The study reveals that more than one in four of the most viewed videos related to COVID-19 on YouTube in English contain misleading or false information. The findings of the study are published in BMJ Global Health. Researchers warned that public health misinformation on the novel coronavirus is reaching far more people than in any pandemics in past and has considerable potential for harm. While accurate information provided by government and experts is broadly accessible on YouTube, it’s often difficult to understand and lacks popular appeal, so doesn’t have the reach it needs.
Published research reveals that YouTube has been both a useful and misleading source of information in previously occurred public health crises, such as the swine flu (HIN1), Spanish flu pandemic and the Zika and Ebola outbreaks. But social media use has changed a lot since these studies were published. Researchers added that not all of them used approved measuring tools.
For trying and providing the more current assessment of the quality and accuracy of the information on the novel coronavirus on YouTube, the experts have searched the digital platform for the most viewed and related videos as of 21 March 2020. Nearly half of the initial number (69 out of 150; 46%) was eligible for analysis after excluding the duplicates, in other languages, lasted more than one hour and didn’t contain visual or audio content.
The reliability and quality of the contents were assessed by using validated measuring systems such as mJAMA and mDISCERN. While the usefulness of content for an average viewer was evaluated by using a COVID-19 specific score (CSS), modelled on similar scoring systems which are developed for use in such public health crises.
A CSS point was granted for only real data on every one of the following: the spread of the virus, typical sign and symptoms, possible medication, prevention and epidemiology. Expert and government agency recordings scored altogether higher for quality, accuracy, and usability across all measures than any of different sources, however, didn’t feature prominently among review figures. The number of viewers for the 69 videos that were included in the analysis is up to 257, 804,146.
Inaccurate and misleading information included CSS criteria, for instance, the conviction that pharmaceutical companies are already having the cure but they have refused to sell it, or that some countries have stronger strains of the novel coronavirus; inappropriate recommendations for the public; discriminatory and racists remarks; and different conspiracy theories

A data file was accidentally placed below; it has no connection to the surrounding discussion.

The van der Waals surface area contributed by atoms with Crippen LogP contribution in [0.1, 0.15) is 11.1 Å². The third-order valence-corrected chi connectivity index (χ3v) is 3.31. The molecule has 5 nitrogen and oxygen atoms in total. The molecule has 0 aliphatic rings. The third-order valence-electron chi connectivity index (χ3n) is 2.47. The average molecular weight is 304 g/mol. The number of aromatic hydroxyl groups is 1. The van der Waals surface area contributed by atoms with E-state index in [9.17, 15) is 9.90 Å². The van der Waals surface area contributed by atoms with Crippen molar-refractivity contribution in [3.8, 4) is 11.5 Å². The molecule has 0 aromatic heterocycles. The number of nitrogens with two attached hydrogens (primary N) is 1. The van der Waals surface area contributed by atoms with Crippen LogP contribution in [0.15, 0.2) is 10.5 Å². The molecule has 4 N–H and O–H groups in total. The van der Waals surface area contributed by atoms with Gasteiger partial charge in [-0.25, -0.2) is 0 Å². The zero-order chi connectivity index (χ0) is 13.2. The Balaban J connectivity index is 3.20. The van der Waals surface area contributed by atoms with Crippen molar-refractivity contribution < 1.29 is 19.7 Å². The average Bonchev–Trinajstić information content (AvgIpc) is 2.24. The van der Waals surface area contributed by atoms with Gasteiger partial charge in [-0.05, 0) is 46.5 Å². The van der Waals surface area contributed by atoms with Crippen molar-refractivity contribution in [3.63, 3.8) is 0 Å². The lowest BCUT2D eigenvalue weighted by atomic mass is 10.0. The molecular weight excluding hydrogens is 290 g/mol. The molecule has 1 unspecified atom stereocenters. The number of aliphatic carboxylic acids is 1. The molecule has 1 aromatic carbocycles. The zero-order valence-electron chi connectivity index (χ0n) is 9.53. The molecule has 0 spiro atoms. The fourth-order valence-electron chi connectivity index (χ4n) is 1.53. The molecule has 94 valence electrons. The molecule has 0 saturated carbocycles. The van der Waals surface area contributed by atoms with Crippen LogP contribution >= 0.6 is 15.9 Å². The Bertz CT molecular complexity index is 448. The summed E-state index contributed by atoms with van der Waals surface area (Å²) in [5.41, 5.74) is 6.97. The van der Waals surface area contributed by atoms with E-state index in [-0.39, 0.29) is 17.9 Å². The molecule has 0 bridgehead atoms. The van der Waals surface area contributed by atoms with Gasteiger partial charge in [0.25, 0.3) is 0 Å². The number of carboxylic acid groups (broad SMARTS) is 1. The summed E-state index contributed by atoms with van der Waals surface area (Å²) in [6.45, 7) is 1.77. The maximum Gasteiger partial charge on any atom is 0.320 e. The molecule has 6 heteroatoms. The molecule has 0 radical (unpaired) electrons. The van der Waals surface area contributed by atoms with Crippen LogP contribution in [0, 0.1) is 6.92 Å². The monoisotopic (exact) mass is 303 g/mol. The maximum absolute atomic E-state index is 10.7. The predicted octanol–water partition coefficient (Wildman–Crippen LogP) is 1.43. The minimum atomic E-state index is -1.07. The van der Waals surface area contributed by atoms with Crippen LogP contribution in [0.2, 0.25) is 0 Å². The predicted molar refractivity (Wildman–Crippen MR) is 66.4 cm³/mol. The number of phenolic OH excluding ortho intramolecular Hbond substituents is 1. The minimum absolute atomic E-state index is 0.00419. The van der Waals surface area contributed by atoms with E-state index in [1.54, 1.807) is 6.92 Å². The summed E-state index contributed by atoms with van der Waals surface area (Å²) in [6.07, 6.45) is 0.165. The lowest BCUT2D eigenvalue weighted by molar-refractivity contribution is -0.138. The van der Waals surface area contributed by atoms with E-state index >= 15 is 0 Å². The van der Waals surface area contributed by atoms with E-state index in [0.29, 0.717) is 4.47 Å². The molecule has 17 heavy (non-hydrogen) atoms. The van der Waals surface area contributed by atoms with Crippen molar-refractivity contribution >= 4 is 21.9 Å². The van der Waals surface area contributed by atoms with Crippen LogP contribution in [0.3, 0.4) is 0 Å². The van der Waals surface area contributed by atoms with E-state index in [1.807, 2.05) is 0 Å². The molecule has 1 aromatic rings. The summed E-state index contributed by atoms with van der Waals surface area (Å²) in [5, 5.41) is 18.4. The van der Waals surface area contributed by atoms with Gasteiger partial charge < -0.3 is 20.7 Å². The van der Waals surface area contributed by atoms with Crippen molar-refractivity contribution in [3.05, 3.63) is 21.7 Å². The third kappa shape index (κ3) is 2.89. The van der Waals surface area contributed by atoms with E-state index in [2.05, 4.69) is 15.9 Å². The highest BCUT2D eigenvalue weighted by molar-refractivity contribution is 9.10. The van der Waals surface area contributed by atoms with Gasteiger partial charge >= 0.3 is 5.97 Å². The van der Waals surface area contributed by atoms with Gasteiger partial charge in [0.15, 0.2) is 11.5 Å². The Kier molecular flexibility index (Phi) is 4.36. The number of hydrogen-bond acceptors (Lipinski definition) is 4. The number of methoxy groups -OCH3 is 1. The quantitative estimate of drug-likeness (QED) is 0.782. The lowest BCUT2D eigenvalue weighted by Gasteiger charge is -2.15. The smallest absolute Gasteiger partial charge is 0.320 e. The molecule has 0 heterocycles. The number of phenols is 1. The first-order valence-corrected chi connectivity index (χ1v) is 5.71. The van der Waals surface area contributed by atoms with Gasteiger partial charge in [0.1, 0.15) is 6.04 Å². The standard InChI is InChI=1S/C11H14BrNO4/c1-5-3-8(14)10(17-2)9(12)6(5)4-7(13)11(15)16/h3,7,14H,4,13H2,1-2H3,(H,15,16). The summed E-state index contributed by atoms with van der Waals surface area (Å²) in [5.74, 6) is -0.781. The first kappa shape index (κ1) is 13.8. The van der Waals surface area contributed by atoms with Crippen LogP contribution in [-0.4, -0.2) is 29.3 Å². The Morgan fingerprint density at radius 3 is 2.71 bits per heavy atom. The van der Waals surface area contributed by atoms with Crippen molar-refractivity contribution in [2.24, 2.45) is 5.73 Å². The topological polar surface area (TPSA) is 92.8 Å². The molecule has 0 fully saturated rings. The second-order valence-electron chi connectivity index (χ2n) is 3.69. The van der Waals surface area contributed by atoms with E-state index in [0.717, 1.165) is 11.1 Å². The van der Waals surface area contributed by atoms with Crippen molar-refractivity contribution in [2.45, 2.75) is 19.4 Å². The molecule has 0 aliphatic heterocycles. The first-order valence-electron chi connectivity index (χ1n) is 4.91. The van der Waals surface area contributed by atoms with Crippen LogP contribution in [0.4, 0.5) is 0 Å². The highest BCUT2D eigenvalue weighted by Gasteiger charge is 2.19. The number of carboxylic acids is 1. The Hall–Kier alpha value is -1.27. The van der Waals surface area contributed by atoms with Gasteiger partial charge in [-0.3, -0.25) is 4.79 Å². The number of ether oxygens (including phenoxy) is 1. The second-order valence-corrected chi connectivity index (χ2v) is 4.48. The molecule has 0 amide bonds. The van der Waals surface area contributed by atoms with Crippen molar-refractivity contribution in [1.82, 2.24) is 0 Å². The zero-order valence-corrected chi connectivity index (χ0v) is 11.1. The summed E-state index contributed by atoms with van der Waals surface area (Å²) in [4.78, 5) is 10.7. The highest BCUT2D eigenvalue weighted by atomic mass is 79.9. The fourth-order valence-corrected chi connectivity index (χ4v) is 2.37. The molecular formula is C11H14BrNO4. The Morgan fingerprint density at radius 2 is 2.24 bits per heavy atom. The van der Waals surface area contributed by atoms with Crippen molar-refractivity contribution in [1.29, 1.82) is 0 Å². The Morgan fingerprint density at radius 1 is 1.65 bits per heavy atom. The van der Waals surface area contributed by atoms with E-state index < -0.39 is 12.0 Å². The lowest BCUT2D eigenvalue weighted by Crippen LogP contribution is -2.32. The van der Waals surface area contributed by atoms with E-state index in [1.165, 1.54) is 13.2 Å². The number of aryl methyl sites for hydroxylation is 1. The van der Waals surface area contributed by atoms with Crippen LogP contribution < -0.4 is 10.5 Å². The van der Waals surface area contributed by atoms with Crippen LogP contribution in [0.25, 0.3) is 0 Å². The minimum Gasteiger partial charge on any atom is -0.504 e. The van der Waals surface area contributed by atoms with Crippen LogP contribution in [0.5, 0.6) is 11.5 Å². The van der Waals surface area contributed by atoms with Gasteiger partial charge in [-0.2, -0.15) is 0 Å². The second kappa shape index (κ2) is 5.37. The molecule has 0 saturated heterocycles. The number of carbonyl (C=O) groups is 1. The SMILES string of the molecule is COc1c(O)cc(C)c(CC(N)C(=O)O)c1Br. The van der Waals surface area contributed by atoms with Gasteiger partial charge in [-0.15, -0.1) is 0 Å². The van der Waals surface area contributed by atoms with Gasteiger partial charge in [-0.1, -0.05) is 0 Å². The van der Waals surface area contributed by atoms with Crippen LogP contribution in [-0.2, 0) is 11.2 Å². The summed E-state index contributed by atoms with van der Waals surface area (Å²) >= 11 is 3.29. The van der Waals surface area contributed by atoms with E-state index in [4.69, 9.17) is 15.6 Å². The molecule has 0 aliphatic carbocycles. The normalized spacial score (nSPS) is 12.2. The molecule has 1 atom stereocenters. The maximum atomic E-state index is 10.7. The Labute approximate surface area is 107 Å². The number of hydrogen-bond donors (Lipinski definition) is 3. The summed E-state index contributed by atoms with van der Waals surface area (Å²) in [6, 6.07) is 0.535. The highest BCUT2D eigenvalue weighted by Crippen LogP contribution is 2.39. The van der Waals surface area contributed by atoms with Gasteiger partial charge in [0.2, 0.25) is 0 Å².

Researchers said as the power of social media lies in the sheer volume and diversity of information being created and spread; it has immense potential for harm. The researchers write that it is quite alarming while considering the huge viewership of such videos.
Experts acknowledge that they relied on information gathered just in one day, and included the content which was in the English language. But the video views in the analysis far surpass those that were reported in other YouTube studies on public health crises or pandemics.
The engagement and education of the public are important in the management of the COVID-19 pandemic by ensuring understanding of public health measure and therefore follow them. Given the power of social media in moulding public behaviour and understanding, YouTube is an incredible, powerful educational tool that must be better mobilized by health care professionals.
Many existing marketing strategies are static, in the form of given guidelines, infographics and statistical report may not be as engaging or accessible to the public. Public health and government bodies would do well to work together with entertainment news and influencers on social media to energize their digital content and engage a much wider audience for countering the false information circulating during this coronavirus pandemic.